Nigeria, often called the “Giant of Africa,” is located over seven-thousand miles from our Focus on the Family and Daily Citizen headquarters.

Situated on the west coast of Africa, the former British colony seems to usually make the news in the United States for its lawlessness – and today’s international headlines are no exception.

“Nigeria hit by another mass kidnapping, with more than 300 now believed missing,” leads CBS News.

“Bandits” are known to storm villages and take prisoners, all with the hope of demanding ransom and eliciting a big pay day. But thousands are also killed. Yet, what’s not often detailed in these stories is that Christians are often the target.

Open Doors International, a Christian missions organization committed to supporting persecuted Christians around the world, has determined that over 5,000 followers of Jesus Christ were murdered in Nigeria in 2022 – 90 percent of the total number of believers killed worldwide.

What can be done about it – and why should we be concerned about something happening so many miles from the United States?

Genocide and the mass slaughter of Christians should burden believers everywhere.

The late Elie Wiesel, the Romanian-born writer and holocaust survivor, once observed, “A destruction, an annihilation that only man can provoke, only man can prevent.”

If and how we respond to genocide today will often influence and impact threats and attacks tomorrow.

United States Representative Chris Smith (R-NJ) has introduced H. Res. 82, a non-binding, bipartisan bill which would designate Nigeria as a “country of particular concern” under the International Religious Freedom Act. Such a designation would set in motion economic options if non-economic actions prove ineffective in combatting the attacks.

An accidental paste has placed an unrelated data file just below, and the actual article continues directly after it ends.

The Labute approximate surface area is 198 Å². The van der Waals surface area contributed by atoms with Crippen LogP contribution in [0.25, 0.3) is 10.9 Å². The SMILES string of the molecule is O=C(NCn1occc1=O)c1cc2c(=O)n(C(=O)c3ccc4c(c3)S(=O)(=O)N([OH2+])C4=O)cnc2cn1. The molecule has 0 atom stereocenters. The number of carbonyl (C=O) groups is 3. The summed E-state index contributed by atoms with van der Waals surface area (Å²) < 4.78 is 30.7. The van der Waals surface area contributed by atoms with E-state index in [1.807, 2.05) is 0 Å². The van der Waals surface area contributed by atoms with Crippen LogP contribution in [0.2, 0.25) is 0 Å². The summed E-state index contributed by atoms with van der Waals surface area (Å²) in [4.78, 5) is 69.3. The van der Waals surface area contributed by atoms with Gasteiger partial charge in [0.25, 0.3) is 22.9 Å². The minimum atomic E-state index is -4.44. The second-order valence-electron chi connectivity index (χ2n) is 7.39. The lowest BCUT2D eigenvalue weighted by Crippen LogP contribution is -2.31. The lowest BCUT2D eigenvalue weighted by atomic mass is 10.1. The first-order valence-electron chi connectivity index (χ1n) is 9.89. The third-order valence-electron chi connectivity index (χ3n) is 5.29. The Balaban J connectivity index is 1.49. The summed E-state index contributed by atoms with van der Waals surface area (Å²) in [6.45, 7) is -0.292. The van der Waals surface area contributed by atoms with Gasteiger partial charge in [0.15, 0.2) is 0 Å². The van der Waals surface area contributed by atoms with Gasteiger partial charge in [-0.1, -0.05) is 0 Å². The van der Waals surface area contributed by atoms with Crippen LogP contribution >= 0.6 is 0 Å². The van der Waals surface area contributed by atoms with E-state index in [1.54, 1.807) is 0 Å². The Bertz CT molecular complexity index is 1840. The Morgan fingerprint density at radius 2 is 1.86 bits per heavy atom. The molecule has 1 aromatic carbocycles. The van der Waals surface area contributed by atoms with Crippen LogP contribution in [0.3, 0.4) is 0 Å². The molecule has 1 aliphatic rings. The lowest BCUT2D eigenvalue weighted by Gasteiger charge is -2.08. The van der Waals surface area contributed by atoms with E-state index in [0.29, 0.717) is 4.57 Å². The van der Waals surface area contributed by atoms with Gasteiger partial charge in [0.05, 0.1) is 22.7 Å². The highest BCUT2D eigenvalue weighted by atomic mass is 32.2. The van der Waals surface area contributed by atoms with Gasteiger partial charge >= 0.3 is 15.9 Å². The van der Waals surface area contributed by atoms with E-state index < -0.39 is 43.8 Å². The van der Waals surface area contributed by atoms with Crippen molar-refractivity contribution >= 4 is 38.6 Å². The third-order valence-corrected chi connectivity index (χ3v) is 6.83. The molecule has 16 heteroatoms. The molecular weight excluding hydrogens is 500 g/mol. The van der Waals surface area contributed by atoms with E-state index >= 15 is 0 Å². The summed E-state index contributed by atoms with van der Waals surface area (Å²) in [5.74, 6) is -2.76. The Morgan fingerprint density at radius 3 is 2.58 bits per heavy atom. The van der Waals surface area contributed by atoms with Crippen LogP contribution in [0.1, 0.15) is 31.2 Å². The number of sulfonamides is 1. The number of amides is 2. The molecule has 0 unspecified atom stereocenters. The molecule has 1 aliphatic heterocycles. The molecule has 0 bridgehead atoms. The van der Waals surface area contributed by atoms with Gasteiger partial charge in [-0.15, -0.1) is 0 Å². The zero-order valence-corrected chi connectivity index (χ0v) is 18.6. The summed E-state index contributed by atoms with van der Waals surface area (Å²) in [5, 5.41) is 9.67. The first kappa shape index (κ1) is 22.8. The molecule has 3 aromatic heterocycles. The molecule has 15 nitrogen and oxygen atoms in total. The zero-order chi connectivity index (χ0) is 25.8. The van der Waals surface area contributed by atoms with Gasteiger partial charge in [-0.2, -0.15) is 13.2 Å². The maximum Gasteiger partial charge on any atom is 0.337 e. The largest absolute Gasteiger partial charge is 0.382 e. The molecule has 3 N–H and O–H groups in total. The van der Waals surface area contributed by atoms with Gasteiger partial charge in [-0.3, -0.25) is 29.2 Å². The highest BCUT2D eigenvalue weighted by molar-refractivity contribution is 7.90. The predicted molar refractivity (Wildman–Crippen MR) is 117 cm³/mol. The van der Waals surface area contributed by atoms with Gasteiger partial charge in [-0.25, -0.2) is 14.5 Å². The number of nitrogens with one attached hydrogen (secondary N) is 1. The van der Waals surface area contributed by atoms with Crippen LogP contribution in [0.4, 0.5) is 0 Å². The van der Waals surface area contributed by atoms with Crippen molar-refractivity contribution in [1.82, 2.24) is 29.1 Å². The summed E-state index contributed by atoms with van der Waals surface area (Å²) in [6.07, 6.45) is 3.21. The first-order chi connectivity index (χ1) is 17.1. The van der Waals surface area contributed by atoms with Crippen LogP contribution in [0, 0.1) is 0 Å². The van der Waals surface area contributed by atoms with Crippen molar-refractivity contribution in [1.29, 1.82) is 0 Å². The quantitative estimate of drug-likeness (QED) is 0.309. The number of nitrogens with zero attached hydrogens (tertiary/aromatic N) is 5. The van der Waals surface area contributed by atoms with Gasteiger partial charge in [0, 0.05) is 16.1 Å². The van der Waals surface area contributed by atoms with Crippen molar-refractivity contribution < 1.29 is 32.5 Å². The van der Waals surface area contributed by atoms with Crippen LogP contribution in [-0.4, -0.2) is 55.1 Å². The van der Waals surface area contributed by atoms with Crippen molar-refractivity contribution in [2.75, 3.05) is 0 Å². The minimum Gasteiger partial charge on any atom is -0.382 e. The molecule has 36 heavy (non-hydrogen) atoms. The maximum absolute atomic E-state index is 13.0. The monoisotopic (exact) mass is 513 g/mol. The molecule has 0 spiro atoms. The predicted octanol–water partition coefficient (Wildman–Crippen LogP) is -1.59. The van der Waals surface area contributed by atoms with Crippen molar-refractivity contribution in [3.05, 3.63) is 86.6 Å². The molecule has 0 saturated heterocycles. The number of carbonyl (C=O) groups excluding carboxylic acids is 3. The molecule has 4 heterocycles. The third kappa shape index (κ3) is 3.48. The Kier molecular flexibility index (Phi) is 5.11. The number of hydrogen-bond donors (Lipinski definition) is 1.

It also calls for the appointment of someone with experience in defending religious freedom and human rights to serve as a “Special Envoy for Nigeria and the Lake Chad Region.” This individual would help keep the administration and officials fully aware of what’s going on and make recommendations accordingly.

As of this writing, there are 28 co-sponsors for the resolution. It was recently voted out of the House Foreign Affairs Committee. Now it’s hoped the full House will soon vote and adopt the measure.

Please consider reaching out to your representative in the House and urge them to support H. Res. 82.

Sean Nelson, Legal Counsel, Global Religious Freedom with our friends at ADF International, concurs:

“No person should be persecuted for their faith, and it is imperative that the U.S. government condemn the targeted violence, unjust imprisonments, and egregious blasphemy laws that plague Christians and religious minorities in Nigeria,” Nelson recently said.

Representative Smith makes clear, “I am convinced there’s more that the US can do.”

What all the United States will do remains an open question – but what you can do is clear: please contact your representative and urge them to support H. Res. 82.



Image from Shutterstock.